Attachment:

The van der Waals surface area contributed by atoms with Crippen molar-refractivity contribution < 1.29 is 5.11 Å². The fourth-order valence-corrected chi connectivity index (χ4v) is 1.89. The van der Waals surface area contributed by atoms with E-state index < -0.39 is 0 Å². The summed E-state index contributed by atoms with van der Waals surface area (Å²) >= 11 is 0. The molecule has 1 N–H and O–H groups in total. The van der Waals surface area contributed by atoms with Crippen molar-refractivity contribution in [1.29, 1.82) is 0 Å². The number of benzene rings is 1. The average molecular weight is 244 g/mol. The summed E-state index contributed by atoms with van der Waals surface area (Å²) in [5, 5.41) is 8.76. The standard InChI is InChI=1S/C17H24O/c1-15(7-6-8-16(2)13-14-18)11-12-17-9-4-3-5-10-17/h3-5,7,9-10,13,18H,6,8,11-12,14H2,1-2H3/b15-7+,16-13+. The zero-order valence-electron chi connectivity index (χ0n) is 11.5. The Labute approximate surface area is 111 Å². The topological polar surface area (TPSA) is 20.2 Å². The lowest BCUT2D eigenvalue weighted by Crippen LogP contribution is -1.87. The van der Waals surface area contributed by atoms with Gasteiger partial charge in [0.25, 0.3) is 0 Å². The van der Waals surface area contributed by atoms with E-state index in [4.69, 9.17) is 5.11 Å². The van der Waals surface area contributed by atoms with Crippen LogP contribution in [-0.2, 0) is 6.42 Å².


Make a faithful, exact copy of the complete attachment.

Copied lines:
The van der Waals surface area contributed by atoms with Crippen molar-refractivity contribution < 1.29 is 5.11 Å². The fourth-order valence-corrected chi connectivity index (χ4v) is 1.89. The van der Waals surface area contributed by atoms with E-state index < -0.39 is 0 Å². The summed E-state index contributed by atoms with van der Waals surface area (Å²) >= 11 is 0. The molecule has 1 N–H and O–H groups in total. The van der Waals surface area contributed by atoms with Crippen molar-refractivity contribution in [1.29, 1.82) is 0 Å². The number of benzene rings is 1. The average molecular weight is 244 g/mol. The summed E-state index contributed by atoms with van der Waals surface area (Å²) in [5, 5.41) is 8.76. The standard InChI is InChI=1S/C17H24O/c1-15(7-6-8-16(2)13-14-18)11-12-17-9-4-3-5-10-17/h3-5,7,9-10,13,18H,6,8,11-12,14H2,1-2H3/b15-7+,16-13+. The zero-order valence-electron chi connectivity index (χ0n) is 11.5. The Labute approximate surface area is 111 Å². The topological polar surface area (TPSA) is 20.2 Å². The lowest BCUT2D eigenvalue weighted by Crippen LogP contribution is -1.87. The van der Waals surface area contributed by atoms with Gasteiger partial charge in [0.25, 0.3) is 0 Å². The van der Waals surface area contributed by atoms with E-state index in [4.69, 9.17) is 5.11 Å². The van der Waals surface area contributed by atoms with Crippen LogP contribution in [-0.2, 0) is 6.42 Å².